Anthony Discenza Presents A Novel: An Exhibition by Anthony Discenza

Review

Anthony Discenza Presents A Novel: An Exhibition by Anthony Discenza

By Maria Porges March 22, 2016

When or why does art become the idea of art: a representation or simulacra of it, rather than the thing itself? In a constellation of objects and images, Bay Area artist Anthony Discenza tackles this question, among several others, through a deftly ironic manipulation of the visual languages of Minimalism and Conceptualism—tropes that, many decades after their first incarnations, continue to be recycled ad nauseam in galleries and museums worldwide. The works presented here are meant to be seen as enclosed in a veritable cloud of quotation marks, as a kind of performance of these too-familiar ideas, experienced through the filter of Discenza’s own writing in the form of a longish essay available as a newsprint takeaway from stacks in the gallery. Prefacing Discenza’s text, quotes from Jorge Luis Borges and Joanna Russ muse on the idea that there are not only multiple universes in which we live out one thread of possible choices, but that we consist of multiple selves. The exhibition is based on this conceit: Anthony Discenza, friend (or doppelgänger?) of “Anthony Discenza,” has put this show together from notes and materials abandoned by the other. By stepping outside of himself in this way, the essay’s author can describe and evaluate his own gifts as well as his shortcomings with a charming wryness, talking about the work of “Anthony” as if it is not his own. “Anthony,” we learn, had planned to make this show by using, as a point of departure, the 1969 art-world novel The Disappointments by Lane Hobbs, an artist and critic who (of course) died prematurely in 1974, having produced only this satire of the late 1960s scene in New York. That this novel does not actually exist should go without saying, but I am going to say it anyway; as indicated by the essay’s title, “Considering A Novel: An Exhibition in the Subjunctive," the book’s existence is fictional, like the concept of the two Anthonys.1 The Disappointments serves as a vehicle for the ultimate subject here: the artist’s struggle to make art, to put forward work and be confident in its clarity, originality, and importance, but ultimately, by some important inward measure, to fail.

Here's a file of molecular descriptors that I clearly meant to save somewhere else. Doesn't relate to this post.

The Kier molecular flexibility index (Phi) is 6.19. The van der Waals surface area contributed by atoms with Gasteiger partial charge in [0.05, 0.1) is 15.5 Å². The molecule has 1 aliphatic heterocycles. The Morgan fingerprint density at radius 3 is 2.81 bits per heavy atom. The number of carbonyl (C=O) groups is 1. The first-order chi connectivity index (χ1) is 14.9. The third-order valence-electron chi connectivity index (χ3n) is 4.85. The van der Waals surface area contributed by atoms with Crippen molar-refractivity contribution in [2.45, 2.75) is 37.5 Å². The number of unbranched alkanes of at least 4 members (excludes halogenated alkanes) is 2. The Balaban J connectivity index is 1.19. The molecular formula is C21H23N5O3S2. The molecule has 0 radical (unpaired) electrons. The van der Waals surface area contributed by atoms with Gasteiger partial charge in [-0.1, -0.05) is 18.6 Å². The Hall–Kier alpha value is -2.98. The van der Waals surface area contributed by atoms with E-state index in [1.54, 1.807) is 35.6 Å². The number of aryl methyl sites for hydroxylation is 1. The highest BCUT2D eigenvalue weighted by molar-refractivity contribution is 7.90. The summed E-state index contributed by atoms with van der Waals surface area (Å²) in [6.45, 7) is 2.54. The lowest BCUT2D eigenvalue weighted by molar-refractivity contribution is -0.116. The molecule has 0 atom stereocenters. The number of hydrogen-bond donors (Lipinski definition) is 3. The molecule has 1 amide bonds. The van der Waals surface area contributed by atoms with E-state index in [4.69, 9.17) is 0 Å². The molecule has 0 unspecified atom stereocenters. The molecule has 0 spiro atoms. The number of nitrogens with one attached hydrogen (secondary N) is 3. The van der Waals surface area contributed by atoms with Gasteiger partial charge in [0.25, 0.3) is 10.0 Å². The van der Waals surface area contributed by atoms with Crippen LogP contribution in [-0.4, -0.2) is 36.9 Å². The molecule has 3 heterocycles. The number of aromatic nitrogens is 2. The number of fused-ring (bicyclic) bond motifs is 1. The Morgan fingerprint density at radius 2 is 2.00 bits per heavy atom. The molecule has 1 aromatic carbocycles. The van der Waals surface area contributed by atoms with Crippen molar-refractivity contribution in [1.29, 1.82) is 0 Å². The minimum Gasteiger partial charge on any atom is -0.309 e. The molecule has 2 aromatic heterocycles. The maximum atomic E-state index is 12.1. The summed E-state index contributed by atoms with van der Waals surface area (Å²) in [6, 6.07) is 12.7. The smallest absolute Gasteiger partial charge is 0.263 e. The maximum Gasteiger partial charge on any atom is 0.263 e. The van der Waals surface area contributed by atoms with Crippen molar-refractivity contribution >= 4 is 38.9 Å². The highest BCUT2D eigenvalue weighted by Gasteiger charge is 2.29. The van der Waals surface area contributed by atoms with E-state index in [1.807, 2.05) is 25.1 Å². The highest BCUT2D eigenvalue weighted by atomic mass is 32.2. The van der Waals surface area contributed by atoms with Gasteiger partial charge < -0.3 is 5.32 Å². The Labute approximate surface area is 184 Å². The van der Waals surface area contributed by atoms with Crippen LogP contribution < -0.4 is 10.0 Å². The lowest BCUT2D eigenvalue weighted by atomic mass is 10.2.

Anthony Discenza Presents A Novel: An Exhibition by Anthony Discenza, 2016; installation view. Image courtesy of the Artist and Catharine Clark Gallery. Photo: Phil Maisel

Discenza has remarked that social media forms part of the backdrop for this project, in that it splits us into the multiple personas through which we perform the different aspects of our lives. Stepping outside the self and viewing it with a crippling lack of confidence is a familiar literary trope, not as well known in the art world (where confidence, whether real or faked, is everything, as enacted by Jeff Koons or Damien Hirst, or more appropriately in this particular context, Richard Serra or Joel Shapiro). The quotation by Borges that introduces Discenza’s own writing considers the quandary presented by this kind of dislocation and doubt of the work produced by that other being who is one’s public, artistic self. With this passage, Discenza reminds us of the difficulties engendered by the intermingling of public and private, artist and self, until your work becomes your identity. Or fails to, as you resist, gripped by existential angst.